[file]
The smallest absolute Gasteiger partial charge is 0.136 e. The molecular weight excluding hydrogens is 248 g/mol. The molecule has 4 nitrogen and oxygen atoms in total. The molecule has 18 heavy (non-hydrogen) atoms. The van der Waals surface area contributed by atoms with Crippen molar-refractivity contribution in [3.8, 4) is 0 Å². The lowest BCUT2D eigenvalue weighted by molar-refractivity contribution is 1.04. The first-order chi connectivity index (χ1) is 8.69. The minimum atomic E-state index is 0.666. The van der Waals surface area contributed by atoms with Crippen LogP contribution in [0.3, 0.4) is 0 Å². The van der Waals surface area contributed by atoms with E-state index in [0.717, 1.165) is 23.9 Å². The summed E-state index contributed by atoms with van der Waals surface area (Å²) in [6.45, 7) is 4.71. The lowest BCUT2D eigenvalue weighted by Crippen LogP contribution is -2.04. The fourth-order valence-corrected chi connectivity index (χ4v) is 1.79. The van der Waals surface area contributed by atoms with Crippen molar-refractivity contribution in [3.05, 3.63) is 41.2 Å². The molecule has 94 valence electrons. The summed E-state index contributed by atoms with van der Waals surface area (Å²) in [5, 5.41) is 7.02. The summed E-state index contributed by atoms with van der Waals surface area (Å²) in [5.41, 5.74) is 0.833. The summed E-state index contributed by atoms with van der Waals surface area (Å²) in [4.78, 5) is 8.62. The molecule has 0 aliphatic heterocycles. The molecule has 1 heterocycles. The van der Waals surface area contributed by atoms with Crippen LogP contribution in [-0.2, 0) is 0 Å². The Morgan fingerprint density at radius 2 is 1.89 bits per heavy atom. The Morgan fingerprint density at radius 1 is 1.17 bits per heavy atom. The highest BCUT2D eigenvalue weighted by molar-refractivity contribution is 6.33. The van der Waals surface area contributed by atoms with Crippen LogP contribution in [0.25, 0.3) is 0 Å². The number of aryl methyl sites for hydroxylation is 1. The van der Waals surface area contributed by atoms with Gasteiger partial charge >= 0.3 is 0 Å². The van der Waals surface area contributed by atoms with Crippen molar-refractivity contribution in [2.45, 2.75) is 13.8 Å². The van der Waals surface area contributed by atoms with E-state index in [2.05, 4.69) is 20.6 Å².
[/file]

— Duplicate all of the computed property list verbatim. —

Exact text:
The smallest absolute Gasteiger partial charge is 0.136 e. The molecular weight excluding hydrogens is 248 g/mol. The molecule has 4 nitrogen and oxygen atoms in total. The molecule has 18 heavy (non-hydrogen) atoms. The van der Waals surface area contributed by atoms with Crippen molar-refractivity contribution in [3.8, 4) is 0 Å². The lowest BCUT2D eigenvalue weighted by molar-refractivity contribution is 1.04. The first-order chi connectivity index (χ1) is 8.69. The minimum atomic E-state index is 0.666. The van der Waals surface area contributed by atoms with Crippen LogP contribution in [0.3, 0.4) is 0 Å². The van der Waals surface area contributed by atoms with E-state index in [0.717, 1.165) is 23.9 Å². The summed E-state index contributed by atoms with van der Waals surface area (Å²) in [6.45, 7) is 4.71. The lowest BCUT2D eigenvalue weighted by Crippen LogP contribution is -2.04. The fourth-order valence-corrected chi connectivity index (χ4v) is 1.79. The van der Waals surface area contributed by atoms with Crippen molar-refractivity contribution in [3.05, 3.63) is 41.2 Å². The molecule has 94 valence electrons. The summed E-state index contributed by atoms with van der Waals surface area (Å²) in [5, 5.41) is 7.02. The summed E-state index contributed by atoms with van der Waals surface area (Å²) in [5.41, 5.74) is 0.833. The summed E-state index contributed by atoms with van der Waals surface area (Å²) in [4.78, 5) is 8.62. The molecule has 0 aliphatic heterocycles. The molecule has 1 heterocycles. The van der Waals surface area contributed by atoms with Crippen LogP contribution in [-0.2, 0) is 0 Å². The Morgan fingerprint density at radius 2 is 1.89 bits per heavy atom. The Morgan fingerprint density at radius 1 is 1.17 bits per heavy atom. The highest BCUT2D eigenvalue weighted by molar-refractivity contribution is 6.33. The van der Waals surface area contributed by atoms with Crippen LogP contribution in [0.25, 0.3) is 0 Å². The number of aryl methyl sites for hydroxylation is 1. The van der Waals surface area contributed by atoms with Gasteiger partial charge >= 0.3 is 0 Å². The van der Waals surface area contributed by atoms with Crippen molar-refractivity contribution in [2.45, 2.75) is 13.8 Å². The van der Waals surface area contributed by atoms with E-state index in [2.05, 4.69) is 20.6 Å².